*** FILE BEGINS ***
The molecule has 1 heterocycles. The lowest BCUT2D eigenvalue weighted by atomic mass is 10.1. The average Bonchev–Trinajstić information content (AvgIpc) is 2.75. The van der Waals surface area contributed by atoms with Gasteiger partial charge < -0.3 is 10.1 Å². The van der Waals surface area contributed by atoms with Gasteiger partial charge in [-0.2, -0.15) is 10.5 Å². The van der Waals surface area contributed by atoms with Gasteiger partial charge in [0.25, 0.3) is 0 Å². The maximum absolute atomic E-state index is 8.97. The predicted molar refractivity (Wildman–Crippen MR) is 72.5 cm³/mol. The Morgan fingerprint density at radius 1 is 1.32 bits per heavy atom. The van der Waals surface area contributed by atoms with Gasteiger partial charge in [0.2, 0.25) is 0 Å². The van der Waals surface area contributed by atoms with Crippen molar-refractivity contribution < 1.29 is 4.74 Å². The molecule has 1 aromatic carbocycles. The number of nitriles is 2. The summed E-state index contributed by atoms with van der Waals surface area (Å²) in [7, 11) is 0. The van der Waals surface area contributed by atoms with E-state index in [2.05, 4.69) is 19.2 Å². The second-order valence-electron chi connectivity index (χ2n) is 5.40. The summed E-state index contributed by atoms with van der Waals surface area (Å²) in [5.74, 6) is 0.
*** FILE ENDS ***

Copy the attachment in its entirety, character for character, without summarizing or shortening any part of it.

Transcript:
The molecule has 1 heterocycles. The lowest BCUT2D eigenvalue weighted by atomic mass is 10.1. The average Bonchev–Trinajstić information content (AvgIpc) is 2.75. The van der Waals surface area contributed by atoms with Gasteiger partial charge < -0.3 is 10.1 Å². The van der Waals surface area contributed by atoms with Gasteiger partial charge in [-0.2, -0.15) is 10.5 Å². The van der Waals surface area contributed by atoms with Gasteiger partial charge in [0.25, 0.3) is 0 Å². The maximum absolute atomic E-state index is 8.97. The predicted molar refractivity (Wildman–Crippen MR) is 72.5 cm³/mol. The Morgan fingerprint density at radius 1 is 1.32 bits per heavy atom. The van der Waals surface area contributed by atoms with Gasteiger partial charge in [0.2, 0.25) is 0 Å². The van der Waals surface area contributed by atoms with Crippen molar-refractivity contribution < 1.29 is 4.74 Å². The molecule has 1 aromatic carbocycles. The number of nitriles is 2. The summed E-state index contributed by atoms with van der Waals surface area (Å²) in [7, 11) is 0. The van der Waals surface area contributed by atoms with E-state index in [2.05, 4.69) is 19.2 Å². The second-order valence-electron chi connectivity index (χ2n) is 5.40. The summed E-state index contributed by atoms with van der Waals surface area (Å²) in [5.74, 6) is 0.